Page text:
Frankenstein Reborn DVD Review

Written by Steve Pattee

DVD released by The Asylum

Written and directed by Leigh Slawner
2005, Region 1 (NTSC), 85 minutes, Rated R
Released on August 30th, 2005

Rhett Giles as Victor Franks
Thomas Downey as Robert Walton
Joel Hebner as Frankenstein/Bryce
Eliza Swenson as Elizabeth Weatherly



Victor Franks (Rhett Giles – Legion of the Dead, War of the Worlds) is locked down in an insane asylum, suspected of multiple homicides.  It is up to Dr. Walton (Thomas Downey – Jolly Roger: Massacre at Cutter's Cove) to figure out what happened, and how crazy Franks really is. 

With the movie told in flashback, Walton uncovers Franks' story of how, using nanotechnology, he helped a paraplegic, Bryce, walk again.

However, there were side effects of Franks' experimental treatments with Bryce.  See, Bryce starting going a little mad.  And when Bryce confronted Franks with his concerns, and a gun, Franks solved Bryce's problems by killing him. 


Then he used Bryce's body for some more experiments.   

Like reanimation. 

And, like his success raising Bryce from the wheelchair, he raised him from the dead.   

But if Bryce was a little angry before, he's a whole lot pissed off now, and everyone who stands in his way will feel the wrath. 



Now this is what I'm talking about. 

Frankenstein Reborn opens brilliantly with a woman being ripped in half.  And it looks good.  Real good.  And, while that may be one of the best special effects in the movie, it's not the only one.  There is plenty of blood and carnage to go around, none of which looks hokey. 

In addition, Rhett Giles finally got a role in which utilizes his abilities.  You got a glimpse of his talent as the wisecracking pirate in Jolly Roger, but it was somewhat stifled by underuse in Legion of the Dead.  But in Reborn, Giles shines.  He plays the psychotic Franks to a "T," and you don't doubt this lunatic is capable of doing whatever it takes to further his experiments. Whatever it takes.

But Giles isn't the only rock star in Reborn.  Thomas Downey is terrific as Dr. Walton.  Calm, cool and collected, Downey is great as the man who is trying to get the truth from Franks.  I was impressed with Downey's performance in Jolly Roger and I'm impressed with it now.


And while Giles and Downey are great on their own, they are scene stealers when they get together.  Both play off each other magnificently and it's a lot of fun watching these two sit across the table, playing cat-and-mouse.  You saw a little bit of their chemistry in Jolly Roger, where Downey was the cop to Giles’ murdering pirate, but here their roles are more serious and the jabs at each other or more subtle and a little more believable.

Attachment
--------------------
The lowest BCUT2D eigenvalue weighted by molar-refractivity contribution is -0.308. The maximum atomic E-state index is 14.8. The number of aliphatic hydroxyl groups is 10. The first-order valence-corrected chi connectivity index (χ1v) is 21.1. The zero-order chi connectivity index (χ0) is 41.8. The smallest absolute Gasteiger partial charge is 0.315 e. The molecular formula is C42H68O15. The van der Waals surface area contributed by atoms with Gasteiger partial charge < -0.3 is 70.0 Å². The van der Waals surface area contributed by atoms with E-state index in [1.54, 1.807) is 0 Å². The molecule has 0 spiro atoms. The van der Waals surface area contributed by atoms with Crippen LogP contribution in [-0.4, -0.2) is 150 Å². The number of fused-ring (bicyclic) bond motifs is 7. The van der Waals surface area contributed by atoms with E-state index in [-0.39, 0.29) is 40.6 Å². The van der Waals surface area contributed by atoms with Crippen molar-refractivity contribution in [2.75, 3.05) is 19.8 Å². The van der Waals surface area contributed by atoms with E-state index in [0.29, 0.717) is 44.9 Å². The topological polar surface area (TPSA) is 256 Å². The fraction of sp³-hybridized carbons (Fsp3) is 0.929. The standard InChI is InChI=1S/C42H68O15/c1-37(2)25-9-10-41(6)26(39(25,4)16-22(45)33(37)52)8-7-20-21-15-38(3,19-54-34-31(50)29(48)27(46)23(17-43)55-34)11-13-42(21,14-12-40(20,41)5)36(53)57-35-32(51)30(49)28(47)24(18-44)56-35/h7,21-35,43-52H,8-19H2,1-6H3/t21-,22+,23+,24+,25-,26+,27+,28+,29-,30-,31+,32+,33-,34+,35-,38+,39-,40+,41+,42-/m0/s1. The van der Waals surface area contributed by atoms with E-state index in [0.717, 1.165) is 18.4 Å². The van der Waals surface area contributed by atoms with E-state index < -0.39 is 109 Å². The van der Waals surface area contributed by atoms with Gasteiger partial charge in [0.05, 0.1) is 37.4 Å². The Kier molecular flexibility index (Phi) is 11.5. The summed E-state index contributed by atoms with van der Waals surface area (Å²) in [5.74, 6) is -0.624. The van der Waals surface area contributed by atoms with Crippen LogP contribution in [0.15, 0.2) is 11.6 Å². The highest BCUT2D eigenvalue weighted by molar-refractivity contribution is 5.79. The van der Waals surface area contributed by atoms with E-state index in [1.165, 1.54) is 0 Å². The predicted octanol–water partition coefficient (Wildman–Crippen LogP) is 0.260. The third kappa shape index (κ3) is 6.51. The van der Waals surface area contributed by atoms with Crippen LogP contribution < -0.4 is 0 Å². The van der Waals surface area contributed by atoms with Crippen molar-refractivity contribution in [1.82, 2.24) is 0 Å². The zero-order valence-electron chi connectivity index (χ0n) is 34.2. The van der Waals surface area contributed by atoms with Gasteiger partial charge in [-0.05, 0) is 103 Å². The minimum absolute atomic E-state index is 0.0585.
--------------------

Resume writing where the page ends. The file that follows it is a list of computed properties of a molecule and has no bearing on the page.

The monster itself looks pretty damn good.  After seeing the trailer, I was a little concerned about how much I would see of the monster because often, especially with B-movies, the trailer shows as much of the monster as you end up seeing in the final product.  But once again, The Asylum came through and you see plenty of the beast, but never so much that it gets old. 

Reborn is another positive step forward for The Asylum.  The special effects are good, the gore is plentiful, the direction is sound and the acting is solid.

Frankenstein Reborn is, of course, a retelling of the classic.  However, within the first five minutes of the movie, you know it's not going to be quite the same Frankenstein’s monster you're used to.  This beast is not the sensitive and misunderstood creature you've come to know and love.  He’s angry, he’s unstoppable and he’s out for blood.


Video and Audio:

Reborn's anamorphic picture is a little soft at times, with some hints of grain.  It is not enough to distract from the movie, but it is enough to be noticeable.

Reborn's 5.1 surround sound mix gets the job done.  The bass kicks in at the right times and it has a pretty good soundtrack thrown in for good measure. 


Special Features:

I'm somewhat torn on the commentary.  One one hand, unless you want to hear a room full of people talking over each other, don't bother.  I think everyone who had some involvement with the movie is on this commentary and not only are some people hard to hear because of the talking over one another, but it also sounded like there were not enough mics in the room, because some participants you could barely hear even when no one was talking. 

However, there are also some really funny moments during the commentary.  At times, someone breaks out into a Christopher Walken impression that is downright hilarious and should be heard.  At other times, they MST3K the movie and that, too, is hilarious.  But even the humor turns to annoyance because of the party-like environment. 

A blooper reel is offered that isn't really a blooper reel, but more like outtakes.  Sadly, it's not worth a glance, as there isn't anything funny or interesting to be gained. 

The behind-the-scenes featurette is, as usual for The Asylum, a fun watch.  The actors poke fun at the director and it never borders on fluff.

Five deleted scenes are available and, sadly, two should have been kept in the movie (one dealing with the monster and a little girl, the other a bar scene that is quite comical). 

The trailers offered are Frankenstein Reborn, War of the Worlds, Hide and Creep, Legion of the Dead and Jolly Roger.



Movie: Grade Cover
Video: Grade
Audio: Grade
Features: Grade
Overall: 2.5 Star Rating

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Steve Pattee
US Editor, Admin
He's the puppet master. You don't see him, but he pulls the strings that gets things done. He's the silent partner. He's black ops. If you notice his presence, it's the last thing you'll notice — because now you're dead. He's the shadow you thought you saw in that dark alleyway. You can have a conversation with him, and when you turn around to offer him a cup of coffee, he's already gone.
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